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The neurobiology of noshing: Why is it so easy to overeat calorie-rich tasty foods? -- ScienceDaily
The position is available starting May and is funded by the ANR. Last update: 22 March The receptors that respond to sweet tastes also respond to the nutritional content of the food and help determine which neuropeptides should be released by taste buds Geraedts and Munger, Moreover, sucrose, unlike sucralose, is known to act on taste receptors in the gastrointestinal tract Steinert et al.
Taken together, these data suggest that taste receptors in both the gustatory system the part of the sensory system that responds to taste and the gastrointestinal system may respond to natural sugars in one way, and to artificial sugars in a different way. An outstanding challenge is to find out how MCH neurons activate dopamine neurons in the striatum. Since these neurons are involved in the regulation of the desire for sugar Cason and Aston-Jones, , and they are also known to interact with MCH neurons Guan et al.
The neurobiology of noshing: Why is it so easy to overeat calorie-rich tasty foods?
The work of Domingos et al. We now understand better why we have an innate desire for sweet foods, which are highly caloric and might have been, in the past, advantageous from an evolutionary perspective. Yet in the modern world, where highly caloric food is readily available, how do we resist this drive so as to avoid the many problems that are associated with obesity? Interestingly, it appears that the increased use of non-caloric sugar substitutes as a mechanism to prevent weight gain or enhance weight loss has come at a cost.
Recent studies show that prolonged consumption of sucralose and other high-intensity sweeteners can have potentially harmful effects on energy metabolism Swithers et al. On the other hand, it has been reported that non-caloric sugar substitutes do little to reduce feelings of hunger Brown et al.
By applying a combination of novel technologies to a question that nutrition researchers have been investigating for many years, Domingos et al. A great deal of work is required to understand how this circuit relates to higher brain centres and other known nutrient-sensing cells.
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But thanks to the elegant studies by Domingos, Friedman and their co-workers, a door to that path has just been pushed wide open. This article is distributed under the terms of the Creative Commons Attribution License , which permits unrestricted use and redistribution provided that the original author and source are credited. Article citation count generated by polling the highest count across the following sources: Crossref , PubMed Central , Scopus.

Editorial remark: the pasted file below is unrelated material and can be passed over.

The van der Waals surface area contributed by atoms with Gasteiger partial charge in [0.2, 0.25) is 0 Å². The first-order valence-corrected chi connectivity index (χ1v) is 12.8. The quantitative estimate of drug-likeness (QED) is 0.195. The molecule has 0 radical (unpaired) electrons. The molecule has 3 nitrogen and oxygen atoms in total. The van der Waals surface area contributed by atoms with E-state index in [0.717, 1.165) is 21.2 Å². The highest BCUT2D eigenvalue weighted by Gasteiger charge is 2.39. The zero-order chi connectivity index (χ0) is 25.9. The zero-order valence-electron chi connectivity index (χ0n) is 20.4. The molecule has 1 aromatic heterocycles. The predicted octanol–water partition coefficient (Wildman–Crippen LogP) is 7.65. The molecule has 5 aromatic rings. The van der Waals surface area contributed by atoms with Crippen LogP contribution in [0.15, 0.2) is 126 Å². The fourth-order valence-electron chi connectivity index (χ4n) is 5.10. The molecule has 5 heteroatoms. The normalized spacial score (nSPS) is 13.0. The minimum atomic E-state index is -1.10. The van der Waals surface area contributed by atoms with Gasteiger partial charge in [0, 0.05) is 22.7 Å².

Sugars that contain glucose, such as sucrose, are generally preferred to artificial sweeteners owing to their post-ingestive rewarding effect, which elevates striatal dopamine DA release.
While the post-ingestive rewarding effect, which artificial sweeteners do not have, signals the nutrient value of sugar and influences food preference, the neural circuitry that mediates the rewarding effect of glucose is unknown. In this study, we show that optogenetic activation of melanin-concentrating hormone MCH neurons during intake of the artificial sweetener sucralose increases striatal dopamine levels and inverts the normal preference for sucrose vs sucralose.
Conversely, animals with ablation of MCH neurons no longer prefer sucrose to sucralose and show reduced striatal DA release upon sucrose ingestion. These studies identify an essential component of the neural pathways linking nutrient sensing and food reward.
How is the brain able to tell the difference between natural sugar and artificial sweetener? Cited 0 Views 1, Annotations Open annotations.
The current annotation count on this page is being calculated. Cite this article as: eLife ;3:e doi: Figure 1. Download asset Open asset. The reward value of sucrose in leptin deficient obese mice.